Social Europe

European Outlook 1. Annex to the State of the European Union 2004

Social Europe-European outlook 1
pdf, 552kB
Paul Dekker (SCP) Sjef Ederveen (CPB) Gerda Jehoel-Gijsbers (SCP) Ruud de Mooij (CPB)
Publication date
16 October 2003
International comparison, EU, social policy, welfare state,
Number of pages
  • There is broad support for the European Union (EU) in the Netherlands: 73% of Dutch believe that EU membership is a 'good thing'. The figure in Germany is 59%, in France it is 50% and in the United Kingdom 30%. By contrast, engagement with Europe is very low in the Netherlands. In late 2002 fewer than one in three Dutch people felt any attachment to Europe.
  • When it comes to international issues and major problems, a large majority of EU citizens are in favour of a common European policy. However, they prefer responsibility for health care, education and social security to remain with national governments.
  • There is no such thing as a European welfare state. However, there are similarities within certain groups of countries in terms of the way they have set up their welfare state. The different types of welfare state are converging slightly in terms of their policies.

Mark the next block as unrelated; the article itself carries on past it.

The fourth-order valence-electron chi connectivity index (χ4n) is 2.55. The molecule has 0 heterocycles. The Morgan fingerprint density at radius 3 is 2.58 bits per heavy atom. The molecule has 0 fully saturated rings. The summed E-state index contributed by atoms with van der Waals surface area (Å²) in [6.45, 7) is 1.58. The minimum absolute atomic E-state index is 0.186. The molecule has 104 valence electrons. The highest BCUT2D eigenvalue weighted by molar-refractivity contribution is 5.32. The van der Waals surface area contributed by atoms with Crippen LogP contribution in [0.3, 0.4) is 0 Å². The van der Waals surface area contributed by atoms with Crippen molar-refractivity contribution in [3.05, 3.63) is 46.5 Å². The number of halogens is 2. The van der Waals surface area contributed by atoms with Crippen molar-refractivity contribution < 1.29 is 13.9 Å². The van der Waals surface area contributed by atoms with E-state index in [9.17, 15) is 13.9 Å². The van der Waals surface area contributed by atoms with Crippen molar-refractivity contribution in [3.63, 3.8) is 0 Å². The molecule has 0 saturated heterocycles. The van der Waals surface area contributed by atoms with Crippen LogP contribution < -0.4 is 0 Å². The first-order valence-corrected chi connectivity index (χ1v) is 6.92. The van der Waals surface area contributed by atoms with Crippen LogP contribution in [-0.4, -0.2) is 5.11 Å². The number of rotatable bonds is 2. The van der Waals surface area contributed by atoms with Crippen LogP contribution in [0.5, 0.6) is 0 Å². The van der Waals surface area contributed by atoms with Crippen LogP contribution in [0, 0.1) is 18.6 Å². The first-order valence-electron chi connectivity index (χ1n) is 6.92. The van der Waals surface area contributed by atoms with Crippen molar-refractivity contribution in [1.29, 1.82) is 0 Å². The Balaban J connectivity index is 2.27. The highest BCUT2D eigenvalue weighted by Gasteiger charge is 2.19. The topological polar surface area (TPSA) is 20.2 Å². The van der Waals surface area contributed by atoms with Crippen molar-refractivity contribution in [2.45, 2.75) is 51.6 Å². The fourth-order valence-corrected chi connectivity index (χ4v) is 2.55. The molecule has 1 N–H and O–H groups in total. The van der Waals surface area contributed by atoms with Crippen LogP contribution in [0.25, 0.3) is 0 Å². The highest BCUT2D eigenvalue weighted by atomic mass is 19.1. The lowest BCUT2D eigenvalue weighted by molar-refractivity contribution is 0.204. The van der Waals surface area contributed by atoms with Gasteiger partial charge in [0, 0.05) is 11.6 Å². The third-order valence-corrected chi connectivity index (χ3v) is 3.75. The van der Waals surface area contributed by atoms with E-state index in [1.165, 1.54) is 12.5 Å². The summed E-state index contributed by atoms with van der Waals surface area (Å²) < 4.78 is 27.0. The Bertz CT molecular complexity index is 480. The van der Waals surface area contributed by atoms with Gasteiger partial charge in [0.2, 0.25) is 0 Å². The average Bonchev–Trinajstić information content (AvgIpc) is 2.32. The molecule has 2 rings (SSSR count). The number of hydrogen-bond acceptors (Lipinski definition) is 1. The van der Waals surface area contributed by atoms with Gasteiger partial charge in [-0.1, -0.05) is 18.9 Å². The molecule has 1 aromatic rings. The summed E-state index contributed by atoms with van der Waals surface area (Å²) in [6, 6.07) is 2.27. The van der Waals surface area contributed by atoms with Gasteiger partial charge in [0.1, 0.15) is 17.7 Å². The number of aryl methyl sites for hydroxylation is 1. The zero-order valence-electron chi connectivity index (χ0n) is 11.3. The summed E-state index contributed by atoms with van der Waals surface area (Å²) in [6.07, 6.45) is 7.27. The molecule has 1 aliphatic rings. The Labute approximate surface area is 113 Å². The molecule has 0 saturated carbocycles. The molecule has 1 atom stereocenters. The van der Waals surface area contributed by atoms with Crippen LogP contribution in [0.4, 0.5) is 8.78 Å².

• Social policies need not be detrimental to economic performance. Within the EU, the Netherlands and the Scandinavian countries have been particularly successful in combining relatively equal income distribution with a high labour market participation rate and good economic performance. This is striking, given the fact that in terms of individual government interventions in the labour market (protection from redundancy, income tax) there is often a negative association between social and economic performance. An extensive social security system, a progressive income tax system and a high degree of job protection, for example, while being good for social cohesion, reduce the incentive for people to work.
  • The 'open coordination' method, whereby common targets are set but countries are free to convert them into policies as they see fit, is currently the only realistic option for the development of social policy in Europe. However, the EU should play a greater role in matters such as cross-border labour mobility.

These are some of the conclusion from Social Europe, produced jointly by the Netherlands Bureau for Economic Policy Analysis (CPB) and the Social and Cultural Planning Office at the request of the Ministry of Foreign Affairs. This first survey, which will be published at the opening of the Dutch parliamentary year as an appendix to State of the European Union 2004, looks among other things at public opinion on European integration in the Netherlands and other EU member states. It also examines a number of aspects of the social dimension of European integration.